Using exchange-traded funds to invest in bonds has been increasing in popularity lately: More investors are becoming comfortable with the ETF structure, and a dismal decade in stocks has sent many people into the perceived safety of fixed income.
But are ETFs the best way to get your bond allocation? How should you evaluate a bond ETF and see if it makes sense for you?
As with any ETF purchase, the first rule is to know what you own. Generally, bond ETFs track one of the major fixed-income indexes in the same way that many equity ETFs track an index such as the S&P 500. Bond indexes serve as proxies for segments of the fixed-income market, be it Treasury securities, corporate bonds, or municipal bonds. They often have massive numbers of securities, but ETFs hold only a representative sample. It would be unwieldy to hold all of the bonds, and oftentimes many of the issuances trade very infrequently, making them poor candidates for inclusion in an ETF.
Morningstar's ETF Analyst Reports can help you determine what index the ETF tracks and how well that ETF is following the index.
It's also crucial to understand how investing in a bond ETF is different than buying individual bonds. Simply put, bonds have maturity dates, whereas indexed bond investments do not.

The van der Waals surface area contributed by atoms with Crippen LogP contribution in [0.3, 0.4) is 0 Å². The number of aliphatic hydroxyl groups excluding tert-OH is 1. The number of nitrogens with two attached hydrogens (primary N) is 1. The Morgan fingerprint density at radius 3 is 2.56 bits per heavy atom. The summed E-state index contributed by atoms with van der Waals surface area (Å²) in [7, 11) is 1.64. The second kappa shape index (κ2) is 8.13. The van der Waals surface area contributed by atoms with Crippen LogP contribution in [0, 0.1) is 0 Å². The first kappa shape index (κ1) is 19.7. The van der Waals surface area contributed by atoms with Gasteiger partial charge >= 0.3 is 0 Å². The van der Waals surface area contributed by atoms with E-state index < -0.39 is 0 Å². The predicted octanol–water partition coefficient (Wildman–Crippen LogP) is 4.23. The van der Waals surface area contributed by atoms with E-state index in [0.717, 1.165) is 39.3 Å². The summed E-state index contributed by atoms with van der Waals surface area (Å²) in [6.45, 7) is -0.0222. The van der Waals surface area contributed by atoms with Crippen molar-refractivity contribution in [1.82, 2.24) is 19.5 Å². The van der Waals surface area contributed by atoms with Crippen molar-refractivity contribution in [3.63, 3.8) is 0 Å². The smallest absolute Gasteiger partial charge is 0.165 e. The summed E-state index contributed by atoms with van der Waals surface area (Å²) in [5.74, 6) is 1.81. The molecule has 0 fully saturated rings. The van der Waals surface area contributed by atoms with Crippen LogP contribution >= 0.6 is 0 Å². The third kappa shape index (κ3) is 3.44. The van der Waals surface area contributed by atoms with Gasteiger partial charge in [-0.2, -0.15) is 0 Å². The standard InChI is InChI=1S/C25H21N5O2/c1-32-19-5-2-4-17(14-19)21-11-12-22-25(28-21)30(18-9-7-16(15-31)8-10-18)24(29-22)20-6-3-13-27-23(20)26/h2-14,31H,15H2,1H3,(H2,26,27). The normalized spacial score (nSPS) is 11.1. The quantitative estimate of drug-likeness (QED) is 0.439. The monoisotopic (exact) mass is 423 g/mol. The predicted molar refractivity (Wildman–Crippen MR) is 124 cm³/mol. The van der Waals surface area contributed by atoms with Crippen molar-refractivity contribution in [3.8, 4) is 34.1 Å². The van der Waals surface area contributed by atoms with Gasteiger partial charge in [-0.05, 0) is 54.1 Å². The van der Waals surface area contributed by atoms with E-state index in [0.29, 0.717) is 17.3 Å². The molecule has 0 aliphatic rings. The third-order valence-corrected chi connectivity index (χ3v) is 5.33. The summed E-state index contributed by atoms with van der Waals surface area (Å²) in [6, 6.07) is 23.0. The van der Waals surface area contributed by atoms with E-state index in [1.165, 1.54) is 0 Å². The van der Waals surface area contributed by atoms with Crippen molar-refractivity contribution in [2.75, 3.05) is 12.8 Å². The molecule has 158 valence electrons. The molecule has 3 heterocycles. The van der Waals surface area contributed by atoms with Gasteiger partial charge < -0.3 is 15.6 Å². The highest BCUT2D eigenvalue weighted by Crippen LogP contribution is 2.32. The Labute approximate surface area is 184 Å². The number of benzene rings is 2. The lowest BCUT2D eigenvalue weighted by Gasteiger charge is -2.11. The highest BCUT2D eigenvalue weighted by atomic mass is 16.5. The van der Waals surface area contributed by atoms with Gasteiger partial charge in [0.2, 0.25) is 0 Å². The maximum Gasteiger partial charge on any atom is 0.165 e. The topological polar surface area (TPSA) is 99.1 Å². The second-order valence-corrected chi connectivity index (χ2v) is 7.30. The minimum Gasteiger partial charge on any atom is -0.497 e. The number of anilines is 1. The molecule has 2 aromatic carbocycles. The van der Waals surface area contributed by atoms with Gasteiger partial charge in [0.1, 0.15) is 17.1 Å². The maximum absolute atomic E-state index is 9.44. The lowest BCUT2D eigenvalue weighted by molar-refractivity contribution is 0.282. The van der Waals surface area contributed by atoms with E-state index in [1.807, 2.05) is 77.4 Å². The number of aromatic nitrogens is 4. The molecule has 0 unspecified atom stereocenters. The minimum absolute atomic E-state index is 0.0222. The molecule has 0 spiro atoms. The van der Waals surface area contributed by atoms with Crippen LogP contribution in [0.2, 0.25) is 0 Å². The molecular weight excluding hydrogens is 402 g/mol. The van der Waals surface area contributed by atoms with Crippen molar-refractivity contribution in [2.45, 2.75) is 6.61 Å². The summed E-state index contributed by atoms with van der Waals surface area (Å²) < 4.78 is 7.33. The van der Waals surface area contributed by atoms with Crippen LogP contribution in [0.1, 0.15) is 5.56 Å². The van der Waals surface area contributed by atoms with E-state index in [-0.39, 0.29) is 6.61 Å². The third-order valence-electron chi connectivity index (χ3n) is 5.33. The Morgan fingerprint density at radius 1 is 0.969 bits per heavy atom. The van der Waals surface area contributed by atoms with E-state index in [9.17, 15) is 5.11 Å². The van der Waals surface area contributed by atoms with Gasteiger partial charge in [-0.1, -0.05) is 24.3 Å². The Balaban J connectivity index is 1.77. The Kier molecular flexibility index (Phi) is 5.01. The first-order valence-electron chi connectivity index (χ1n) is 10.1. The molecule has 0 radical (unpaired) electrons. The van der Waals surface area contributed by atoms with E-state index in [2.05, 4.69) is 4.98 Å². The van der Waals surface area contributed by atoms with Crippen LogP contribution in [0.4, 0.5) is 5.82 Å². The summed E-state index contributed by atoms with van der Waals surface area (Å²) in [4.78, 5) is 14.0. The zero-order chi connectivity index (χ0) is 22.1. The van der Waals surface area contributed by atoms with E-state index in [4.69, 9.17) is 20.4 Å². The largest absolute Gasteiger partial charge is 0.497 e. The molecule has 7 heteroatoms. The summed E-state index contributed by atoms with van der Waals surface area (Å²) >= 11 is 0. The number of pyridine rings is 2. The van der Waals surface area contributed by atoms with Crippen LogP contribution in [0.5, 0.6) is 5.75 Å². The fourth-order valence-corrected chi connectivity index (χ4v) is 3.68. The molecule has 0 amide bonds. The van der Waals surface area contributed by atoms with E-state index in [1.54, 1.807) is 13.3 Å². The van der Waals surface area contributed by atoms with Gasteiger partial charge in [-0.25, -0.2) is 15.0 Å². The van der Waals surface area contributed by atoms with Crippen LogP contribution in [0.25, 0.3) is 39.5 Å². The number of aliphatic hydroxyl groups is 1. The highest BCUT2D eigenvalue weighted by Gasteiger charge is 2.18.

That is to say, if you were to buy a 10-year IBM bond with a 3% yield, you'd know that for the next decade you're guaranteed to get a 3% yield and then you'll have your principal returned. On the other hand, a bond index that tracks 10-year corporate bonds will have a constantly moving yield as maturing bonds are replaced by new issuances.
The shifting yield of a bond ETF means that investors face constant interest-rate risk while the risk becomes smaller for individual bond investors as the security reaches maturity.
This means that fixed-income ETFs aren't great options for a liability-driven investment, such as saving for a child's college education. A laddered portfolio of individual bonds with specifically tailored maturities designed to offset a given individual's future liabilities could be a better bet.
To conceptualize a bond or bond ETF's sensitivity to a movement in interest rates, investors should refer to a metric called modified average duration. For example, if interest rates were to instantaneously rise by 1%, a bond ETF with a duration of 10 years would be expected to see a corresponding 10% price haircut. The drop in price of the bond compensates for the fact that newer bond issuances will be available at higher yields following an interest-rate hike.
You can find the duration of a bond ETF by looking at the portfolio section of the ETF report.
Bond ETFs can serve as a good place for investors looking for a short-term location to park some assets because the liquidity and low costs of ETFs makes it possible to get your money in and out quickly.
But investors should be aware that for the long term, bond ETFs are most suitable as complementary players in an investor's bond portfolio, perhaps between 10% and 30% of the total fixed-income allocation.
It's also worth keeping an eye on innovations in the bond ETF world. An increasing number of ETF providers now offer products with set maturity dates that return your capital after a set number of years instead of reinvesting to keep a fixed average maturity. New products like those could help make more bond ETFs more useful to long-term investors.
Morningstar research can help you keep track of these new offerings and give you the tools you need to see if they make sense for your investment criteria.